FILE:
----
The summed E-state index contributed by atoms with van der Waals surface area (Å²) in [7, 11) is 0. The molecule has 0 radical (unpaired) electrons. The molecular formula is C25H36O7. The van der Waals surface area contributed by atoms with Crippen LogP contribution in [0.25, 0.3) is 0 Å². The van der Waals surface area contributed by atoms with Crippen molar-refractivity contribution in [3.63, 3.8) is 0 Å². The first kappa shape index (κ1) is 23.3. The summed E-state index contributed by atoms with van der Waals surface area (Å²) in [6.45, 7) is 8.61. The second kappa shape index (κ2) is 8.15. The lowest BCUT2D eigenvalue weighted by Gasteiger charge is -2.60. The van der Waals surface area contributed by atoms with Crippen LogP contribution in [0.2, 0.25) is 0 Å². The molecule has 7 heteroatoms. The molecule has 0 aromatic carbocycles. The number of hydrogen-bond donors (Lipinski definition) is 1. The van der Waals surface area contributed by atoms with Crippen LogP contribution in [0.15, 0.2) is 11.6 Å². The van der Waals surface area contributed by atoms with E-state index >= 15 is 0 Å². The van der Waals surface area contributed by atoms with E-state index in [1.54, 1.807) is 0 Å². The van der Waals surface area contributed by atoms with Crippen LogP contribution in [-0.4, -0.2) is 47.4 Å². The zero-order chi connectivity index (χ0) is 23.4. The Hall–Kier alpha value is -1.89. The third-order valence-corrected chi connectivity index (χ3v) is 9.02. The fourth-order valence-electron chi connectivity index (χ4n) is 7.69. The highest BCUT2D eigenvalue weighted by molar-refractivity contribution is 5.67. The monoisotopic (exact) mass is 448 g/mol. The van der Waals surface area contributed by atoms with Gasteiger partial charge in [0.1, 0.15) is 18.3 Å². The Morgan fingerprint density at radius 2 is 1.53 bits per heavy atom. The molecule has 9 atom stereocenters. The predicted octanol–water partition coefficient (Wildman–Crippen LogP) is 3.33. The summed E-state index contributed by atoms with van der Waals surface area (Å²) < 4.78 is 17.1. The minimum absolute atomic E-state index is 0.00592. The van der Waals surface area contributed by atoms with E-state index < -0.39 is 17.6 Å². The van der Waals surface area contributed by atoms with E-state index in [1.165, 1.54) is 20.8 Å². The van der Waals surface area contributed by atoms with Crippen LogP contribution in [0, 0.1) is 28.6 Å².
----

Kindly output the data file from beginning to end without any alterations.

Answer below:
The summed E-state index contributed by atoms with van der Waals surface area (Å²) in [7, 11) is 0. The molecule has 0 radical (unpaired) electrons. The molecular formula is C25H36O7. The van der Waals surface area contributed by atoms with Crippen LogP contribution in [0.25, 0.3) is 0 Å². The van der Waals surface area contributed by atoms with Crippen molar-refractivity contribution in [3.63, 3.8) is 0 Å². The first kappa shape index (κ1) is 23.3. The summed E-state index contributed by atoms with van der Waals surface area (Å²) in [6.45, 7) is 8.61. The second kappa shape index (κ2) is 8.15. The lowest BCUT2D eigenvalue weighted by Gasteiger charge is -2.60. The van der Waals surface area contributed by atoms with Crippen LogP contribution in [0.2, 0.25) is 0 Å². The molecule has 7 heteroatoms. The molecule has 0 aromatic carbocycles. The number of hydrogen-bond donors (Lipinski definition) is 1. The van der Waals surface area contributed by atoms with Crippen LogP contribution in [0.15, 0.2) is 11.6 Å². The van der Waals surface area contributed by atoms with E-state index >= 15 is 0 Å². The van der Waals surface area contributed by atoms with E-state index in [1.54, 1.807) is 0 Å². The van der Waals surface area contributed by atoms with Crippen LogP contribution in [-0.4, -0.2) is 47.4 Å². The zero-order chi connectivity index (χ0) is 23.4. The Hall–Kier alpha value is -1.89. The third-order valence-corrected chi connectivity index (χ3v) is 9.02. The fourth-order valence-electron chi connectivity index (χ4n) is 7.69. The highest BCUT2D eigenvalue weighted by molar-refractivity contribution is 5.67. The monoisotopic (exact) mass is 448 g/mol. The van der Waals surface area contributed by atoms with Gasteiger partial charge in [0.1, 0.15) is 18.3 Å². The Morgan fingerprint density at radius 2 is 1.53 bits per heavy atom. The molecule has 9 atom stereocenters. The predicted octanol–water partition coefficient (Wildman–Crippen LogP) is 3.33. The summed E-state index contributed by atoms with van der Waals surface area (Å²) < 4.78 is 17.1. The minimum absolute atomic E-state index is 0.00592. The van der Waals surface area contributed by atoms with E-state index < -0.39 is 17.6 Å². The van der Waals surface area contributed by atoms with E-state index in [1.165, 1.54) is 20.8 Å². The van der Waals surface area contributed by atoms with Crippen LogP contribution in [0, 0.1) is 28.6 Å².